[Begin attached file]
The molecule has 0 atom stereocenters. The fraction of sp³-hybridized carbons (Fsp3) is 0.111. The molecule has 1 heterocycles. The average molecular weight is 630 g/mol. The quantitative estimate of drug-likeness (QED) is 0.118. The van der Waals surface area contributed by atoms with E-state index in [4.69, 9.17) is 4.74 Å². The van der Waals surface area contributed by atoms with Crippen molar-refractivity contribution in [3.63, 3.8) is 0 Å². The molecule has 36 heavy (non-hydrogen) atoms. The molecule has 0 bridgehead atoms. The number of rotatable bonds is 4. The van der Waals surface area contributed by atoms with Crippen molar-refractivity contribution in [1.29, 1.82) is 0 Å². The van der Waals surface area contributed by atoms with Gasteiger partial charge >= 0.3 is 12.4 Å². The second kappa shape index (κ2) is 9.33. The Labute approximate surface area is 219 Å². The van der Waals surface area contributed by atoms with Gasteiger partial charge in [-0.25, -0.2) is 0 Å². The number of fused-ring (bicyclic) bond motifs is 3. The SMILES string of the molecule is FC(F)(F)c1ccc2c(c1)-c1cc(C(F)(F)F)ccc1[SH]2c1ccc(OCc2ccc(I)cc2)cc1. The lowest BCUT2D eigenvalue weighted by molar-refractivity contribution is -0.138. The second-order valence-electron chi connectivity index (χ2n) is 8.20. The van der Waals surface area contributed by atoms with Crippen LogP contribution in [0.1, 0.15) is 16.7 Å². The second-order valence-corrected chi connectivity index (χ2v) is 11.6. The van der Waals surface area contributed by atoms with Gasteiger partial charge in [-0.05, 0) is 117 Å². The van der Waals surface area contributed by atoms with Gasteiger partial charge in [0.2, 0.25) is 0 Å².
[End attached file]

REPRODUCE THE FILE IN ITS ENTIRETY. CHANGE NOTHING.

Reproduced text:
The molecule has 0 atom stereocenters. The fraction of sp³-hybridized carbons (Fsp3) is 0.111. The molecule has 1 heterocycles. The average molecular weight is 630 g/mol. The quantitative estimate of drug-likeness (QED) is 0.118. The van der Waals surface area contributed by atoms with E-state index in [4.69, 9.17) is 4.74 Å². The van der Waals surface area contributed by atoms with Crippen molar-refractivity contribution in [3.63, 3.8) is 0 Å². The molecule has 36 heavy (non-hydrogen) atoms. The molecule has 0 bridgehead atoms. The number of rotatable bonds is 4. The van der Waals surface area contributed by atoms with Crippen molar-refractivity contribution in [1.29, 1.82) is 0 Å². The van der Waals surface area contributed by atoms with Gasteiger partial charge >= 0.3 is 12.4 Å². The second kappa shape index (κ2) is 9.33. The Labute approximate surface area is 219 Å². The van der Waals surface area contributed by atoms with Gasteiger partial charge in [-0.25, -0.2) is 0 Å². The number of fused-ring (bicyclic) bond motifs is 3. The SMILES string of the molecule is FC(F)(F)c1ccc2c(c1)-c1cc(C(F)(F)F)ccc1[SH]2c1ccc(OCc2ccc(I)cc2)cc1. The lowest BCUT2D eigenvalue weighted by molar-refractivity contribution is -0.138. The second-order valence-electron chi connectivity index (χ2n) is 8.20. The van der Waals surface area contributed by atoms with Crippen LogP contribution in [0.1, 0.15) is 16.7 Å². The second-order valence-corrected chi connectivity index (χ2v) is 11.6. The van der Waals surface area contributed by atoms with Gasteiger partial charge in [-0.05, 0) is 117 Å². The van der Waals surface area contributed by atoms with Gasteiger partial charge in [0.2, 0.25) is 0 Å².